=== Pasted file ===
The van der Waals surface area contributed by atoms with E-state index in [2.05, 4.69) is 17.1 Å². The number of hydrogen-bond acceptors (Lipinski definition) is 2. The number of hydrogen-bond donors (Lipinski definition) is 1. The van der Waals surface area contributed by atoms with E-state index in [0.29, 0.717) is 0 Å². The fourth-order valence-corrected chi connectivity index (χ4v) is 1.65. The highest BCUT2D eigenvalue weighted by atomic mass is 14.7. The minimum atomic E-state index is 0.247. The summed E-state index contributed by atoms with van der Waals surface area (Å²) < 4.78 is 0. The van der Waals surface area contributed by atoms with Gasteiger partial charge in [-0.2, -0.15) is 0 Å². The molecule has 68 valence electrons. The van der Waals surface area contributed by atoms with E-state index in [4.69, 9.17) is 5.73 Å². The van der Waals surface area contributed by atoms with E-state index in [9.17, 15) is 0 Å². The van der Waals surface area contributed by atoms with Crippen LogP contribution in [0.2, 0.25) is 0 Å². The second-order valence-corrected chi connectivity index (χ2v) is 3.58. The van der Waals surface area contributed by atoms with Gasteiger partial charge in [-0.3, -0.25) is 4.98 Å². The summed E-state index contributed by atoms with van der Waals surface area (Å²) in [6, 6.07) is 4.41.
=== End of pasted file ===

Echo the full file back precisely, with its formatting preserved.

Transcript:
The van der Waals surface area contributed by atoms with E-state index in [2.05, 4.69) is 17.1 Å². The number of hydrogen-bond acceptors (Lipinski definition) is 2. The number of hydrogen-bond donors (Lipinski definition) is 1. The van der Waals surface area contributed by atoms with E-state index in [0.29, 0.717) is 0 Å². The fourth-order valence-corrected chi connectivity index (χ4v) is 1.65. The highest BCUT2D eigenvalue weighted by atomic mass is 14.7. The minimum atomic E-state index is 0.247. The summed E-state index contributed by atoms with van der Waals surface area (Å²) < 4.78 is 0. The van der Waals surface area contributed by atoms with Gasteiger partial charge in [-0.2, -0.15) is 0 Å². The molecule has 68 valence electrons. The van der Waals surface area contributed by atoms with E-state index in [4.69, 9.17) is 5.73 Å². The van der Waals surface area contributed by atoms with E-state index in [9.17, 15) is 0 Å². The van der Waals surface area contributed by atoms with Crippen LogP contribution in [0.2, 0.25) is 0 Å². The second-order valence-corrected chi connectivity index (χ2v) is 3.58. The van der Waals surface area contributed by atoms with Gasteiger partial charge in [-0.3, -0.25) is 4.98 Å². The summed E-state index contributed by atoms with van der Waals surface area (Å²) in [6, 6.07) is 4.41.